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Tech Ethics: Shaping service standards for the future

Posted by: , Posted on: - Categories: Service standards, tech ethics

On 22 March 2023, the Future of Life Institute published a letter calling on AI labs to immediately pause training AI systems that were more powerful than GPT-4. To date, there have been 33,709 signatories. Why? Because of the widespread fear of the multiple harms our technical creations could pose to humanity and environmental ecosystems. While the letter didn’t have its primary desired impact – a pause in training AI systems – it did strap a rocketship to conversations about ethical and responsible technology and aim it towards the sky.

The growing number of publicly available AI tools, which have been shown to have incredible impacts depending on the hands they fall into, has meant that once again tech ethics has been given a boost to the top of the agenda. However, the conversation has moved on from when ethics was discussed in more theoretical terms; the kind that resulted in many organisations publishing principles and guidelines. There is a want and need for ethics to become more practical and more tangible. People want to know how they can put principles into action, especially those relating to privacy, fairness, inclusion, environmental sustainability and explainability of systems. We’re seeing this need being met through the increasing number of tech ethics and AI ethics toolkits that are being published. Ethics is also becoming more action-orientated through the diversity and number of voices contributing to calls for regulation and legislation where conversations about “should we or shouldn’t we” are being debated in terms of “cannot” and “must not”.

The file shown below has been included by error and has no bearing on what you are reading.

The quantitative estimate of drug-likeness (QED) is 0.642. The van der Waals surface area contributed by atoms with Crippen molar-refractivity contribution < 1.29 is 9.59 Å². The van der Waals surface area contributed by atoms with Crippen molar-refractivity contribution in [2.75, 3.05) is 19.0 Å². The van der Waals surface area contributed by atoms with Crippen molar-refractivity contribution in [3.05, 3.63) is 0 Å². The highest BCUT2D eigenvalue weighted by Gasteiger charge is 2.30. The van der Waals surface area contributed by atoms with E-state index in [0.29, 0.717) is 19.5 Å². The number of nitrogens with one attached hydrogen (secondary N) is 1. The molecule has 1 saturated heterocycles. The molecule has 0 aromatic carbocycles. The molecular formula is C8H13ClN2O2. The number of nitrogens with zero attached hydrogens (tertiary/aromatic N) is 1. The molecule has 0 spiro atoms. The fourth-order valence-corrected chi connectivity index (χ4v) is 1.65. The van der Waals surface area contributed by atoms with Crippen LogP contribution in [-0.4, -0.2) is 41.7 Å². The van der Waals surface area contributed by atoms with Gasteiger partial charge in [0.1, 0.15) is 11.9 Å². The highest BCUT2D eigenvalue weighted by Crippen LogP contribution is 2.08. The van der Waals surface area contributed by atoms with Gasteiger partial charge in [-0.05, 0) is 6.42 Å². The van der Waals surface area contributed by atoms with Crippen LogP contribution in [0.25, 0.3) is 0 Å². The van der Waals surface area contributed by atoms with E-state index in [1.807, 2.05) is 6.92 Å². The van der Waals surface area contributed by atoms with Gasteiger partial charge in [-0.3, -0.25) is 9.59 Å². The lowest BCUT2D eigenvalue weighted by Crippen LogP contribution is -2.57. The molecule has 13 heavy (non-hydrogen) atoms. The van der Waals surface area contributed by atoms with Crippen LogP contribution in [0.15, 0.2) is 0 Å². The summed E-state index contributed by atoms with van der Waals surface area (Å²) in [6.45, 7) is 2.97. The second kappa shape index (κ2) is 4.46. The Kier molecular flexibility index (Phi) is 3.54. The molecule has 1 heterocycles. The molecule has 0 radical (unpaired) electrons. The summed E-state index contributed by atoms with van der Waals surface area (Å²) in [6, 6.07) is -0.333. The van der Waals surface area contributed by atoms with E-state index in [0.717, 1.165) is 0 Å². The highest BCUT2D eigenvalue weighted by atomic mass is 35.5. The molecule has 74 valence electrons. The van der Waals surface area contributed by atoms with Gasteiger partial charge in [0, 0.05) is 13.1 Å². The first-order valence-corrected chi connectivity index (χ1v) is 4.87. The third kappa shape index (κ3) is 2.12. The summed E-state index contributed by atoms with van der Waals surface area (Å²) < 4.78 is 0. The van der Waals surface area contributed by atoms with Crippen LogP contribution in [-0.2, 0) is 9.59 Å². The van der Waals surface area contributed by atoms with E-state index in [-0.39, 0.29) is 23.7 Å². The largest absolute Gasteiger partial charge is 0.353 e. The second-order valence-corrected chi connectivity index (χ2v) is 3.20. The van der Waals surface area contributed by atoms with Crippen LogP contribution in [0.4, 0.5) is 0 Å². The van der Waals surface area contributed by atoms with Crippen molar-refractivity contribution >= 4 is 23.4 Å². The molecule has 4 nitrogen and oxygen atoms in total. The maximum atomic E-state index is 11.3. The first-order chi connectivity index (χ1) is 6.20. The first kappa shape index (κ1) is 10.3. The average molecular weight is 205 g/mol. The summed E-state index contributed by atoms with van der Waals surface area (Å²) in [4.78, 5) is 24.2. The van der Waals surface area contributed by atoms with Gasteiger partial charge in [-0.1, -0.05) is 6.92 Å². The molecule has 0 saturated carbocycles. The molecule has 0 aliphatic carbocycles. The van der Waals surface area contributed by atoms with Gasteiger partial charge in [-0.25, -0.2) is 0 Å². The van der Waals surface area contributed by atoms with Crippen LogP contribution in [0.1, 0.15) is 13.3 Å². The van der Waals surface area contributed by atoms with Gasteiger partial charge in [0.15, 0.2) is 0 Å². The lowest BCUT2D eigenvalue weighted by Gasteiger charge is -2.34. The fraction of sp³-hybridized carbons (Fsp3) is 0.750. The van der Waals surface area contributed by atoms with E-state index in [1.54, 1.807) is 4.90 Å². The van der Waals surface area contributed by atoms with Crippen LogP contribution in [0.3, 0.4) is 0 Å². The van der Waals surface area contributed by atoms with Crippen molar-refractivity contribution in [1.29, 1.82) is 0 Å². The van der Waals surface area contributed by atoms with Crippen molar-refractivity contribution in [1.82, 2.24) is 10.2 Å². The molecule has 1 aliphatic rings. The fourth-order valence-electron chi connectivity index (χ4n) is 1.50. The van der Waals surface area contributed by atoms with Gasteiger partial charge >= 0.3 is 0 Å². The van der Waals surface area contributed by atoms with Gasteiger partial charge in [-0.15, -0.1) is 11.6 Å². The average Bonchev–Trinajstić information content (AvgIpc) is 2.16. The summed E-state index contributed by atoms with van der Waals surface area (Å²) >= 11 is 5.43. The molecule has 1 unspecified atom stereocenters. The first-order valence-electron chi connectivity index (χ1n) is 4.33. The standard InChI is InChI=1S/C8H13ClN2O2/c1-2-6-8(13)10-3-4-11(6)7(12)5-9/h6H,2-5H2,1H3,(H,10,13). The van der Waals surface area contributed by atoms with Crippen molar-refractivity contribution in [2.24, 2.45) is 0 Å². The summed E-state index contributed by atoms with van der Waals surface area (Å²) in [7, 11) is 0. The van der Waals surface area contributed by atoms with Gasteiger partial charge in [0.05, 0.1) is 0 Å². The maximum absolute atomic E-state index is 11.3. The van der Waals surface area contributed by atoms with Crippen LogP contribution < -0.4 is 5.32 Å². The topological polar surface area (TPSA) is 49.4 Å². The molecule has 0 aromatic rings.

The move toward practical ethics must be applauded and must continue to be contributed to. However, we must not forget to update our principles. There will be many who say that principles are nothing but theory and built on idealism. Yes, there can be challenges with implementing some of the ethical principles and yes, there are principles that create friction with one another. However, starting from a place of idealism and the bluest of blue skies allows us to constantly be stretching towards excellence. Ambitious principles implore us to reflect and continuously improve. Another reason principles are important is because they create a moral boundary that helps to determine what good looks like. It’s the reason the Service Standard, with its principles relating to users, technology and data, and teams has been so pivotal in setting the high quality standards of public service design in the UK. When we’re asked to “Design for users and their needs”, it means we prioritise activities that allow us to collect valuable insights from people who use our services. I could say the same thing for the rest of the 13 Service Standards. For example, the call to use and contribute to open standards, common components and patterns has contributed to service teams across government championing re-use and building and maintaining common public digital goods. Toolkits are brilliant at putting theory into practice. Principles are remarkable at creating social norms that lead to desired behaviours being sustained over time.